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Pacific Coastal and Marine Science Center

Bedform Sedimentology Site: “Bedforms and Cross-Bedding in Animation”

Cross-Bedding, Bedforms, and Paleocurrents


Photo of rock or sand showing pertinent structure or structures; see caption below.

FIG. 61.  Zig-zag structure resembling herringbone cross-bedding; Lamb Point Tongue (Upper Triassic?) of the Navajo Sandstone, Kanab Creek, Utah.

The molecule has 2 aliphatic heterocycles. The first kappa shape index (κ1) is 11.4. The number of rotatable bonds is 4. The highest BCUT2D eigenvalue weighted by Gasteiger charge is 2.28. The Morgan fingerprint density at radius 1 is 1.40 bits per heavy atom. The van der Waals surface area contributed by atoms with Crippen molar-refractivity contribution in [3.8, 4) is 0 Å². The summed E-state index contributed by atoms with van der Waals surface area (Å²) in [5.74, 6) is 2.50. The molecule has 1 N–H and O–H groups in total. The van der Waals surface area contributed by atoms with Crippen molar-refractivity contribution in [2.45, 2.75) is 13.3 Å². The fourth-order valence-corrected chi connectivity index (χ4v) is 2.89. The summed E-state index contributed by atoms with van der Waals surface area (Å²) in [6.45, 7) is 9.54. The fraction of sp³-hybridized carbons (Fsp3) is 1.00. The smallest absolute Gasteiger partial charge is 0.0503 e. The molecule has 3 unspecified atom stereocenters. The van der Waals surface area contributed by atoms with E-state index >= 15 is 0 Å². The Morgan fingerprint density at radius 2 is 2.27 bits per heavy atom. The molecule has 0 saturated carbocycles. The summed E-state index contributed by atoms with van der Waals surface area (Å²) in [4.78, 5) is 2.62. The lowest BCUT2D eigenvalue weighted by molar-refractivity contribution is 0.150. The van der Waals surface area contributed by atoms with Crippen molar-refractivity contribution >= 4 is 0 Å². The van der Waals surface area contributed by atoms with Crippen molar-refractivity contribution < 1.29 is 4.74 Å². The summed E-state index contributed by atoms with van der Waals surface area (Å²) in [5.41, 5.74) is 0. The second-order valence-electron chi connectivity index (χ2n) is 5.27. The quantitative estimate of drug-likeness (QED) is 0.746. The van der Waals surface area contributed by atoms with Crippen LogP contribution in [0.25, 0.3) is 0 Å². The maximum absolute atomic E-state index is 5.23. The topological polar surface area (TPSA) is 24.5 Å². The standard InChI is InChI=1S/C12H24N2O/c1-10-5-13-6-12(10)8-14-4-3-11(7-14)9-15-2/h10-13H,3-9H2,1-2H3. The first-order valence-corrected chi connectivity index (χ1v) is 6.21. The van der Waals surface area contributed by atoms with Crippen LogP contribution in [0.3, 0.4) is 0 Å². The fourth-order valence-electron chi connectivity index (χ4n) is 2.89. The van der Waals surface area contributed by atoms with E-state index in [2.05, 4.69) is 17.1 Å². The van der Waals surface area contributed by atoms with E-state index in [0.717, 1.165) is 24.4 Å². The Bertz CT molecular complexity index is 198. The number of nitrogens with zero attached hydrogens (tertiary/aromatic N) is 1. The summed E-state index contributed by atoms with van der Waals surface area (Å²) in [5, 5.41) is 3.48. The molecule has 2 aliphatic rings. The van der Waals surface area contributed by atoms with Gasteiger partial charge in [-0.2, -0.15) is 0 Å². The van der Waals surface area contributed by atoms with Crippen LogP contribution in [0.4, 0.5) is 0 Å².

RECOGNITION: The bounding surfaces in this zig-zag structure are inclined at relatively low angles, and, consequently, the outcrop resembles the structures produced within zig-zagging scour pits, as illustrated in the right-hand vertical sections of Figure 59. Although the zig-zags have the appearance of herringbone bedding, herringbone bedding is commonly believed to form by transverse bedforms that reverse their direction of migration frequently, such as with reversing tidal currents.  Unless the reversing bedforms migrate large (and relatively equal) distances during each flow reversal, reversing bedforms will produce structures that are grossly different from herringbone bedding (Figs. 18, 19, 21, 63, 64, 69, 77, and 78).  Other processes that are likely to produce structures that might be mistaken for true herringbone bedding include: zig-zagging of spurs and scour pits (Figs. 59 and 71), vertical stacking of trough-shaped sets of cross-beds produced by bedforms with out-of-phase scour pits (Fig. 34), and long-term shifts in channel geometry that cause reversals in locations of ebb- and flood-dominated channels.


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